A Tale Of Two Pieces Of Furniture

By Londonist Last edited 114 months ago
A Tale Of Two Pieces Of Furniture
dickens.jpg

You've laboured (either lovingly or reluctantly) over his serialized novels, you've likely quaffed in some of his favourite pubs, and now, you can sit at his desk. And by "you" we mean those rabid Dickens fans that can spare around £100,000.

Charles Dickens's writing desk and chair are to be auctioned off at Christie's in June. All proceeds will go to Great Ormond Street Children's Hospital, of which Dickens was a serious patron and supporter and whose founder, Charles West, was a close friend. The night before he suffered from a fatal stroke in 1870, Dickens's oldest daughter Mamie recalls him writing at this very desk, which also witnessed the penning of Pip, Miss Havisham & co. of Great Expectations.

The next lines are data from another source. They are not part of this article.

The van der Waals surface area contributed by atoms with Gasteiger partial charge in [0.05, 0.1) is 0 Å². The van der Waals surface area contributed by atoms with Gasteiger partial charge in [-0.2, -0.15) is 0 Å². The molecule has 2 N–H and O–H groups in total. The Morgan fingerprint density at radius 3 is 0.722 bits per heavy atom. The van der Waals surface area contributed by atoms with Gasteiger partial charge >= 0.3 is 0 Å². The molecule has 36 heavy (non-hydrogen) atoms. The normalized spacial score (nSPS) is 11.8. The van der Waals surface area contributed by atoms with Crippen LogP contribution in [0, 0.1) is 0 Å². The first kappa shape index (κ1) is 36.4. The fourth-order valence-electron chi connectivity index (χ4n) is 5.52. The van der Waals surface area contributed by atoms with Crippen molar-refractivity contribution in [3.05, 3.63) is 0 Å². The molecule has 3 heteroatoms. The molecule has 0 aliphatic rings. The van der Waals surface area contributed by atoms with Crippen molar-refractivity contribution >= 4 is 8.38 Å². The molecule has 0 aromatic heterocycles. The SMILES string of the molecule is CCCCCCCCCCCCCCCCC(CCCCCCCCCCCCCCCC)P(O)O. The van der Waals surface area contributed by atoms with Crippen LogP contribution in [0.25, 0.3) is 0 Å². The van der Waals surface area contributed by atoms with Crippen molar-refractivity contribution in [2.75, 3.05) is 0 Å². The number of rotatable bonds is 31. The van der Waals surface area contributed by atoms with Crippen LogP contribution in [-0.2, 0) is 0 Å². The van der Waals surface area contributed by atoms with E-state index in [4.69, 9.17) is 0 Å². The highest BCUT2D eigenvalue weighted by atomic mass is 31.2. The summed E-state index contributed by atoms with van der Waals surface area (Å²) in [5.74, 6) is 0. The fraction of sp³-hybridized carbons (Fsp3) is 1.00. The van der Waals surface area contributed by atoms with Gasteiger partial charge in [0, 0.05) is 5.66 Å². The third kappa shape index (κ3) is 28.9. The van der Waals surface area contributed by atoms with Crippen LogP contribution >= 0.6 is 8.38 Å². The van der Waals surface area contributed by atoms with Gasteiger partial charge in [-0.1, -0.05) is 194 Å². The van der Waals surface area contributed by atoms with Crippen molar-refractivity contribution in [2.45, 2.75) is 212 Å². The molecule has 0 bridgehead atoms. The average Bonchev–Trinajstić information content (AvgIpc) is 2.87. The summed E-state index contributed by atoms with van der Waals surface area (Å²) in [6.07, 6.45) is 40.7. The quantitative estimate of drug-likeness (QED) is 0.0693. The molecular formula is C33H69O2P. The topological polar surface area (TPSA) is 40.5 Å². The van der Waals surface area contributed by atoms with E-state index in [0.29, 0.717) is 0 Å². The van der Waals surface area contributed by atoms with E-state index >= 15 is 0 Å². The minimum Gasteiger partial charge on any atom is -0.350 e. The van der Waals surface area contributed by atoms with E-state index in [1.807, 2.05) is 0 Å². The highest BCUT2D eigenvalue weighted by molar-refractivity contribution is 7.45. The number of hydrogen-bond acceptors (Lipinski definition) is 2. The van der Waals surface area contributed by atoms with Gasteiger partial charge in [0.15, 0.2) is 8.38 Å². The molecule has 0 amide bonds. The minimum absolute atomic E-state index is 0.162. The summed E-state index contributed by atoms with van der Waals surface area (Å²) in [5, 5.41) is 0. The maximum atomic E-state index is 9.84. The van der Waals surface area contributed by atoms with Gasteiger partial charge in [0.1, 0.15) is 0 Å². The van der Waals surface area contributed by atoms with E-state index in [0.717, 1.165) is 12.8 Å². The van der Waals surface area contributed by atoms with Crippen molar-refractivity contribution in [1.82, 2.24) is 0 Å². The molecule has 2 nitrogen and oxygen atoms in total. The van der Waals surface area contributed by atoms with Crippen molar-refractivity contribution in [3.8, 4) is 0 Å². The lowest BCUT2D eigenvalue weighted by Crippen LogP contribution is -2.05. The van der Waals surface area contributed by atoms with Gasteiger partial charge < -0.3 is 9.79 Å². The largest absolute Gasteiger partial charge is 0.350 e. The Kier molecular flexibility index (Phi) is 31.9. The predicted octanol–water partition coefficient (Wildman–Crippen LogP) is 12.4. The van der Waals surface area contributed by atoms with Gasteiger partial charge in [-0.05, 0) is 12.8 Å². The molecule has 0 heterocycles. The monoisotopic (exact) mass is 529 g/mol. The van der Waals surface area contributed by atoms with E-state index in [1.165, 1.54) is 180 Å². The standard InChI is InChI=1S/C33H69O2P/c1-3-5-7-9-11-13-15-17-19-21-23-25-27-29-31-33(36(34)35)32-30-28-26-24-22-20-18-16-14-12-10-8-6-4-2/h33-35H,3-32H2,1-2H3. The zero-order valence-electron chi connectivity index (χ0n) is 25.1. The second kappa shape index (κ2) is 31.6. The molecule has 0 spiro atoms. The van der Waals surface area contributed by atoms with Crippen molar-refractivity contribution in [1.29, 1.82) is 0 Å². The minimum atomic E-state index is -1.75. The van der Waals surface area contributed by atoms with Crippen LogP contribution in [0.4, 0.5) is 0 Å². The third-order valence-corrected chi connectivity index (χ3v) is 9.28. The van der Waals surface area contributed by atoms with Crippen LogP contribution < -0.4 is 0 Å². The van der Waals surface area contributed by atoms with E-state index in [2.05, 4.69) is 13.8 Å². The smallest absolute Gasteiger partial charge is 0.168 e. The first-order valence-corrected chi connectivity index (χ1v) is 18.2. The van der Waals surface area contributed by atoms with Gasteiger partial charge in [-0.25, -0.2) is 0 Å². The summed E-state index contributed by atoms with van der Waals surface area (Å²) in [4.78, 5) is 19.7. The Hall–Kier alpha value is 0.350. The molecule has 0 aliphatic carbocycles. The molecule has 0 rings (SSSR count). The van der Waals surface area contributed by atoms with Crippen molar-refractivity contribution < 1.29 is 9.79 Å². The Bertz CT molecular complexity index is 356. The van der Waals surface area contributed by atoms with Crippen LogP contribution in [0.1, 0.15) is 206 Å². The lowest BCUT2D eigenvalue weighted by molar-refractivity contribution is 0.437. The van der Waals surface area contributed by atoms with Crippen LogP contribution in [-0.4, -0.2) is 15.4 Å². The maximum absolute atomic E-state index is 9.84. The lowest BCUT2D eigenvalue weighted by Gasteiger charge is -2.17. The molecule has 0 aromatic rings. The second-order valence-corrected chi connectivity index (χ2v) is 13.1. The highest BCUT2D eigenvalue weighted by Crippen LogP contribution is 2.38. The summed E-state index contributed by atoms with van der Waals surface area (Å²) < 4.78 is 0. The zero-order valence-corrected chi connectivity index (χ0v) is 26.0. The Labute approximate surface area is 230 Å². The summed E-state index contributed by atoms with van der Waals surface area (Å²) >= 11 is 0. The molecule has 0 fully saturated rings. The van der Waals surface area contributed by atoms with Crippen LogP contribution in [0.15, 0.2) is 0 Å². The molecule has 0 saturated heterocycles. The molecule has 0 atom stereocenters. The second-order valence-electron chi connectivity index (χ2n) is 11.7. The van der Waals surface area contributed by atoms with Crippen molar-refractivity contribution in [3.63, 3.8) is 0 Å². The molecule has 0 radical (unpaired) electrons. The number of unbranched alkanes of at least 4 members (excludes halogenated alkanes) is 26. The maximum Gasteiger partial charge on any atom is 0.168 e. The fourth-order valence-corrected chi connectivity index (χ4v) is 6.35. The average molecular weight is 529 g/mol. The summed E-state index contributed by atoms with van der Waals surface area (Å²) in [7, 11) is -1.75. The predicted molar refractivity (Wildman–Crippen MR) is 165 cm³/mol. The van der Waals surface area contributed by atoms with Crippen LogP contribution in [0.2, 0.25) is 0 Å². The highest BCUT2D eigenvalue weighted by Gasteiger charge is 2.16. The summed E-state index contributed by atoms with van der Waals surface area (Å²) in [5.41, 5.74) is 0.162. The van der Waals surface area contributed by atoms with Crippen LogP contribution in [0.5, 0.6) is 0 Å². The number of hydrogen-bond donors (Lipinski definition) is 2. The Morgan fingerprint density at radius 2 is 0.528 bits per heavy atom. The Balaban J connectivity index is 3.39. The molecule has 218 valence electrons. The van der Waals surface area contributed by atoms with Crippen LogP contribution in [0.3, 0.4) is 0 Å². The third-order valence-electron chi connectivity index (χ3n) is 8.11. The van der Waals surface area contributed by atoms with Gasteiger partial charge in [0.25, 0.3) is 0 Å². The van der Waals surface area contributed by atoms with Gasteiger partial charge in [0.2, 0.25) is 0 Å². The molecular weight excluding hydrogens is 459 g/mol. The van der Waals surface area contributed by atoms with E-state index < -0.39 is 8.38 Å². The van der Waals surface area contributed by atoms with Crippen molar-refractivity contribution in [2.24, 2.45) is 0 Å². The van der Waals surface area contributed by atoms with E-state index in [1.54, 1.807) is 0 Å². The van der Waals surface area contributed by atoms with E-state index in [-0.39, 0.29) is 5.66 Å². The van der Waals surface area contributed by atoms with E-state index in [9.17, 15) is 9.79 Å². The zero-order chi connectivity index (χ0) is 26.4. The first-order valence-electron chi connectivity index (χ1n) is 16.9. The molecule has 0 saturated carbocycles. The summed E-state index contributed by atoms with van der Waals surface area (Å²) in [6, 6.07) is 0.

The mid-19th century walnut and mahogany furniture had been on display at 48 Doughty Street in the Dickens Museum in London, the only surviving home of Dickens in town, for over 40 years. During his residence here, he wrote and published the Pickwick Papers and Oliver Twist. If you're interested in Dickens but can't necessarily pony up 80 G for his home furnishings, head here to find out about Dickensian-themed walks and spots of interest in London.

By Kira Hesser

Image of Dickens head courtesy of vapnet's Flickrstream.

Last Updated 03 April 2008